The retail sector certainly has felt the upheaval of the pandemic. But despite what some might imagine, not all of the news is bad. Retailers have found new ways to attach with and serve, customers, particularly through e-commerce. Retail sales numbers for Q3 and Q4 2020 prove that customers are willing to spend both online and in stores — but their expectations for the shopping experience have changed.
In order to stay pace with this new reality of retail shopping (which isn’t getting to revert back to pre-pandemic norms even when COVID-19 is in check), retailers must specialize in exploiting the in-store experience for customers, consolidation online retail offerings and being mindful of rising costs associated with operating a brick-and-mortar store.
Retail Trends Demonstrate Huge Online Growth, Positive Signs for In-Person Sales
To be clear, e-commerce was here to remain long before COVID-19 entered our collective vocabulary. In 2019, online sales made up 16 percent of total retail sales, up from 7.6 percent in 2013. Statistics show a comparatively steady increase in e-commerce’s share of retails sales from 2013 until 2019.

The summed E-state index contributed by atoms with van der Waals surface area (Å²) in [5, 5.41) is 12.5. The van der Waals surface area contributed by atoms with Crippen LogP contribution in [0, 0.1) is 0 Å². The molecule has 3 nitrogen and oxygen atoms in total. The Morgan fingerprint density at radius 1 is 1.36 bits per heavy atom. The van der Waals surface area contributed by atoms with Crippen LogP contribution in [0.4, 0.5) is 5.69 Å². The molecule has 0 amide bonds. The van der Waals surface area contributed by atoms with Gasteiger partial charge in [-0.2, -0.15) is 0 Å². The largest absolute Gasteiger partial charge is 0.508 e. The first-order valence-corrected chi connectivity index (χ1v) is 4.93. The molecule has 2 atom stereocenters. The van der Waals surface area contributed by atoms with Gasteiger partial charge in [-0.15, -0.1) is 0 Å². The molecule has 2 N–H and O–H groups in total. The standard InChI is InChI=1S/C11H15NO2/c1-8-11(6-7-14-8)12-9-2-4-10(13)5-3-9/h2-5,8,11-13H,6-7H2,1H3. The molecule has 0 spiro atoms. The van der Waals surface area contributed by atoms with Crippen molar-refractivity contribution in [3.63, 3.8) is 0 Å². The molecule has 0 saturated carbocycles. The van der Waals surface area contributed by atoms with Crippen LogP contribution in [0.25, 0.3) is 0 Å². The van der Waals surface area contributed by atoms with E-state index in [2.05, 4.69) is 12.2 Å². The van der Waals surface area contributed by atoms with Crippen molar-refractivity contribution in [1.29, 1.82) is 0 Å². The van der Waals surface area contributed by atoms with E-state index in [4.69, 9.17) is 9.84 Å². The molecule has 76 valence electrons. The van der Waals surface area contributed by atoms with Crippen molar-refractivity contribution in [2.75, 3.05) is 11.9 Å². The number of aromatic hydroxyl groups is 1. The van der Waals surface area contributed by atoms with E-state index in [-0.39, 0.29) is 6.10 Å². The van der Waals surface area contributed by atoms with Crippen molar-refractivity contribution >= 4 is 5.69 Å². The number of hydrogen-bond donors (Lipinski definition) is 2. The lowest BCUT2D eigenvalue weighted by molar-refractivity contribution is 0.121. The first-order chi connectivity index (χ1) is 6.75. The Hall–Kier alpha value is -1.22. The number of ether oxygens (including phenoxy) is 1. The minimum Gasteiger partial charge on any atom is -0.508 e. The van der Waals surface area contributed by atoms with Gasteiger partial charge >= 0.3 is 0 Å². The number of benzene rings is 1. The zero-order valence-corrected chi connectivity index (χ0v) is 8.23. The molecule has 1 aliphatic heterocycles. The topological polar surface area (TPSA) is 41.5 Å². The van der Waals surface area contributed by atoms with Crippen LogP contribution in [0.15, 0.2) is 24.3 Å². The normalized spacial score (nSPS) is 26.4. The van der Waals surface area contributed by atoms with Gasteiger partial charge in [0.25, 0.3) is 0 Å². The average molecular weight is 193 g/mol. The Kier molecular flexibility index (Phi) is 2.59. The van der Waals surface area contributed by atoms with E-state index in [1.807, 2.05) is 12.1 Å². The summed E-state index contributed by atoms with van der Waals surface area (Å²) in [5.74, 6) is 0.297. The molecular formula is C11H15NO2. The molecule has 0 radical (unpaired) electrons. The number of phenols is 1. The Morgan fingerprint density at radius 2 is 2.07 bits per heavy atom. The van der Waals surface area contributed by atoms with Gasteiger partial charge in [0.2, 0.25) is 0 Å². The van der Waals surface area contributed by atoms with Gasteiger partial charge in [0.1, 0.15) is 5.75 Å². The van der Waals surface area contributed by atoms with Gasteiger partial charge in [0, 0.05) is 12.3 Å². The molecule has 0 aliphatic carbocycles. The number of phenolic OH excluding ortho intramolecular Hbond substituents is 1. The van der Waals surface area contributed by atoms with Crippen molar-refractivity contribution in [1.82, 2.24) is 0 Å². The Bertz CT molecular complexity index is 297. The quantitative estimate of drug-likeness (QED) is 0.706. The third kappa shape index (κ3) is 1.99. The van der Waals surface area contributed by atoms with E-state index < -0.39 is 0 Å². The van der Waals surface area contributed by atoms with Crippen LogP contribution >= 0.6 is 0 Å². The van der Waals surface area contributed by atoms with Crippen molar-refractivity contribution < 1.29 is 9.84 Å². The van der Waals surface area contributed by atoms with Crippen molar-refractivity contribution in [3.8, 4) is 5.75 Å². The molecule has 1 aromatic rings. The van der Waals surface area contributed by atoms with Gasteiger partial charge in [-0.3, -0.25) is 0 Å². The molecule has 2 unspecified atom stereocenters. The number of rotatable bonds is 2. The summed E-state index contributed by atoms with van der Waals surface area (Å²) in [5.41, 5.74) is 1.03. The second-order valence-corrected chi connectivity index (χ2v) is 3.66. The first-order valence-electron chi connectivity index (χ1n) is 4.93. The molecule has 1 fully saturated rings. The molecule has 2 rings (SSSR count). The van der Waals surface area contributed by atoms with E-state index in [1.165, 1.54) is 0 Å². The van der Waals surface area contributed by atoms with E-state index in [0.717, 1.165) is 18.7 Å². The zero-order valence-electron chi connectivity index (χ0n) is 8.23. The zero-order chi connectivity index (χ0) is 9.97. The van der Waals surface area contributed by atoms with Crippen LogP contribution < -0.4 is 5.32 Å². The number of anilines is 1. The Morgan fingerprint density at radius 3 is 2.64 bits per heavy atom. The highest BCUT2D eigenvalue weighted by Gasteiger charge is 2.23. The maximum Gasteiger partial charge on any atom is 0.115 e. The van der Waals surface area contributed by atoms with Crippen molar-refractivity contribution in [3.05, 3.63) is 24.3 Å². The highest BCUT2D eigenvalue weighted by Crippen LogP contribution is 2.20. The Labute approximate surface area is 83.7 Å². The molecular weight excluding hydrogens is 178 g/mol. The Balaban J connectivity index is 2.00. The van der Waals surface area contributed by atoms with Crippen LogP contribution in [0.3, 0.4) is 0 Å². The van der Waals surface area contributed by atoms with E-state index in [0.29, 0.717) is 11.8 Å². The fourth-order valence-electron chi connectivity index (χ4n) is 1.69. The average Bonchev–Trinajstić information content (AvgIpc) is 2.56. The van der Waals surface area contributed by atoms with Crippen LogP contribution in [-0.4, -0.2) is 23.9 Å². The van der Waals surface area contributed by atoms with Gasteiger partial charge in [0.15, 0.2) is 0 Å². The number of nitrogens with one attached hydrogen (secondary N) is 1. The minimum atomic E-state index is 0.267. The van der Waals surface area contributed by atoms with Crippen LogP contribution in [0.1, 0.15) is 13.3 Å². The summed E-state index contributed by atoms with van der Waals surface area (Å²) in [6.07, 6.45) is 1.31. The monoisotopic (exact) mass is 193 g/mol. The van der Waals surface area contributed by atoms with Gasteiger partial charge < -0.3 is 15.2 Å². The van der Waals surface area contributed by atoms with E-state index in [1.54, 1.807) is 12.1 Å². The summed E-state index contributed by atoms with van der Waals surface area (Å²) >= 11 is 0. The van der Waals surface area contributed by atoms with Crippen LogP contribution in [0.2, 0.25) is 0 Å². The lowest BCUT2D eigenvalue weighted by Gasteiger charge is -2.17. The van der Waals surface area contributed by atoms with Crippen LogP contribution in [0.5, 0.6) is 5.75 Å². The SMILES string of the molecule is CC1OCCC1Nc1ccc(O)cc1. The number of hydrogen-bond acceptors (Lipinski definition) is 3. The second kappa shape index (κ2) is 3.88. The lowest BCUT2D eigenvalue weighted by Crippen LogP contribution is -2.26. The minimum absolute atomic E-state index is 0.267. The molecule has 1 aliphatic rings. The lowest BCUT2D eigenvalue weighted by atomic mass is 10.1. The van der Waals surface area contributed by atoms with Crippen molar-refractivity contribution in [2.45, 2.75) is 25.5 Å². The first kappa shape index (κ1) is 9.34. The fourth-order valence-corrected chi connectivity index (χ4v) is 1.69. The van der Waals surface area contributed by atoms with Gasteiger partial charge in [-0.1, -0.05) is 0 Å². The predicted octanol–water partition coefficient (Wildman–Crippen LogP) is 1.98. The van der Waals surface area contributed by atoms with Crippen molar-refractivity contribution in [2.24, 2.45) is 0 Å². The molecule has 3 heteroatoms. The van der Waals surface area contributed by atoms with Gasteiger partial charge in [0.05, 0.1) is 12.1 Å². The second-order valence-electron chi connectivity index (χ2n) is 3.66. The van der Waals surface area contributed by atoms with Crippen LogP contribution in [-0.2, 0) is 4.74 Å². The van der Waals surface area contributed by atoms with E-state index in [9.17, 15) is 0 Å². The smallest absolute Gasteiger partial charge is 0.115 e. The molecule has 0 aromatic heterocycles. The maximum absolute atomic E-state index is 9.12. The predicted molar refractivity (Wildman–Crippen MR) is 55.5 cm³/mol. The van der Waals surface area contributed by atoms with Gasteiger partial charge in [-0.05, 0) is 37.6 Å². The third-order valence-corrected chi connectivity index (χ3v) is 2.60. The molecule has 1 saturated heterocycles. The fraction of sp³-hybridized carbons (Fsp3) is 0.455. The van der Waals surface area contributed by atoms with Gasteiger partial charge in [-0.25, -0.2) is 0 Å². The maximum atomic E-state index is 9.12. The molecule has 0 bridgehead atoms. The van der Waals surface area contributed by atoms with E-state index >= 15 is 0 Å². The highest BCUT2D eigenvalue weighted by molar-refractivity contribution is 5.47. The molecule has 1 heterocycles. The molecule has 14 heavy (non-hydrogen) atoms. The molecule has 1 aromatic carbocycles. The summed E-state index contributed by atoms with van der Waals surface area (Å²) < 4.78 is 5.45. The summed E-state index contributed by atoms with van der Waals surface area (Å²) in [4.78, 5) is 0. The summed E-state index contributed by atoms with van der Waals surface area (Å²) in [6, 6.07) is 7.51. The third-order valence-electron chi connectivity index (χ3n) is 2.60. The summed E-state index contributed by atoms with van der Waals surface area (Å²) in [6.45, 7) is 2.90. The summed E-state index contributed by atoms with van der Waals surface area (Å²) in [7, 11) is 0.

But the expansion in retail sales hasn’t come entirely at the expense of brick-and-mortar retail. In fact, in-store retail reached an all-time quarterly high of $1.259 trillion in Q3 2020, rebounding 14.5% after a shaky Q2. Customers still want the immediacy and in-person experience of physical retail shops. However, they need to interact with these shops in a different way, which involves a blended approach that mixes aspects of online and in-person retail. In-store retail reached an all-time quarterly high of $1.259 trillion in Q3 2020, rebounding 14.5% after a shaky Q2.
Blended Approach Critical in Evolving Retail Economy